This is the third and last term of the quantum field theory sequence. The course is devoted to the standard model of particle physics, including both its conceptual foundations and its specific structure, and to some current research frontiers that grow immediately out of it.
6.801 Machine Vision (MIT)
Machine Vision provides an intensive introduction to the process of generating a symbolic description of an environment from an image. Lectures describe the physics of image formation, motion vision, and recovering shapes from shading. Binary image processing and filtering are presented as preprocessing steps. Further topics include photogrammetry, object representation alignment, analog VLSI and computational vision. Applications to robotics and intelligent machine interaction are discussed.
Peace Corps Symposium: Welcome and Introduction
University of Michigan 50th Anniversary Peace Corps Celebration WELCOME: Susan M. Collins, Joan and Sanford Weill Dean of Public Policy, Gerald R. Ford School of Public Policy (8:30 a.m.) OPENING REMARKS: The Honorable Harris L. Wofford, former U.S. Senator (PA), Special Assistant to Pres. Kennedy on Civil Rights, and Peace Corps Architect and Special Representative to Africa (8:40 a.m.)
8.08 Statistical Physics II (MIT)
This course covers probability distributions for classical and quantum systems. Topics include: Microcanonical, canonical, and grand canonical partition-functions and associated thermodynamic potentials. Also discussed are conditions of thermodynamic equilibrium for homogenous and heterogenous systems. The course follows 8.044, Statistical Physics I, and is second in this series of undergraduate Statistical Physics courses.
8.20 Introduction to Special Relativity (MIT)
This course introduces the basic ideas and equations of Einstein's Special Theory of Relativity. If you have hoped to understand the physics of Lorentz contraction, time dilation, the "twin paradox", and E=mc2, you're in the right place.AcknowledgementsProf. Knuteson wishes to acknowledge that this course was originally designed and taught by Prof. Robert Jaffe.
4.195 Special Problems in Architectural Design (MIT)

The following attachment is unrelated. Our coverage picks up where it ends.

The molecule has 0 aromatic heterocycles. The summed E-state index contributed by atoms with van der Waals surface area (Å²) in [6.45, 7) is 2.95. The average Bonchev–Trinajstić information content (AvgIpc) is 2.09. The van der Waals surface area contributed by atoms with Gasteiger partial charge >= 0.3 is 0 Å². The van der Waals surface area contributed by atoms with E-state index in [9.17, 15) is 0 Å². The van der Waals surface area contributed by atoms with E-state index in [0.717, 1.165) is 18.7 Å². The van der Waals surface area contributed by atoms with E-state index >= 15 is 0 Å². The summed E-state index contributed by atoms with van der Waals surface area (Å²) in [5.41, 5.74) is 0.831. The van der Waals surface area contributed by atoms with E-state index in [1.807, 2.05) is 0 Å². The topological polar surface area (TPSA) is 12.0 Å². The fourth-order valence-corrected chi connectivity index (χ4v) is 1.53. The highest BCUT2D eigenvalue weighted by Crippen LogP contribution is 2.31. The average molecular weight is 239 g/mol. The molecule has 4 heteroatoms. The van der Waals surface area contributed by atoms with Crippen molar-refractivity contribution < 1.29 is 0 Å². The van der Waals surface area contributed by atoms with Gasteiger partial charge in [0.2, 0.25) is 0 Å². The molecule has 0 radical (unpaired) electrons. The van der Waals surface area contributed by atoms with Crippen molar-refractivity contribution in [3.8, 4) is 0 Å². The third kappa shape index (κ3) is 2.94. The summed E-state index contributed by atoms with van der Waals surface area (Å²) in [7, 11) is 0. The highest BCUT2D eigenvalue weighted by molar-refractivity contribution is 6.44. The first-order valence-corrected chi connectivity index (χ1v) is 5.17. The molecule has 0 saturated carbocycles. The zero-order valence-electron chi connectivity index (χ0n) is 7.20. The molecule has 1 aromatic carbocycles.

This class focuses on representation tools used by architects during the design process and attempts to discuss the relationship they develop with the object of design. Representation plays a key role in architectural design, not only as a medium of conveying and narrating a determined meaning or a preconceived idea, but also as a code of creating new meaning, while the medium seeks to establish a relationship with itself. In this sense, mediums of representation, as external parameters to the d
8.06 Quantum Physics III (MIT)
Together, this course and its predecessor, 8.05: Quantum Physics II, cover quantum physics with applications drawn from modern physics. Topics in this course include units, time-independent approximation methods, the structure of one- and two-electron atoms, charged particles in a magnetic field, scattering, and time-dependent perturbation theory. In this second term, students are required to research and write a paper on a topic related to the content of 8.05 and 8.06.
The backyards of Williamsburg's finest homes tell the story of a separate society. Author Mike Olmert reads the architecture of outbuildings.
8.811 Particle Physics II (MIT)
8.811, Particle Physics II, describes essential research in High Energy Physics. We derive the Standard Model (SM) first using a bottom up method based on Unitarity, in addition to the usual top down method using SU3xSU2xU1. We describe and analyze several classical experiments, which established the SM, as examples on how to design experiments. Further topics include heavy flavor physics, high-precision tests of the Standard Model, neutrino oscillations, searches for new phenomena (compositenes
3.A26 Freshman Seminar: The Nature of Engineering (MIT)
Are you interested in investigating how nature engineers itself? How engineers copy the shapes found in nature ("biomimetics")? This Freshman Seminar investigates why similar shapes occur in so many natural things and how physics changes the shape of nature. Why are things in nature shaped the way they are? How do birds fly? Why do bird nests look the way they do? How do woodpeckers peck? Why can't trees grow taller than they are? Why is grass skinny and hollow? What is the wood science behind m
8.04 Quantum Physics I (MIT)
This course covers the experimental basis of quantum physics, introduces wave mechanics, Schrödinger's equation in a single dimension, and Schrödinger's equation in three dimensions.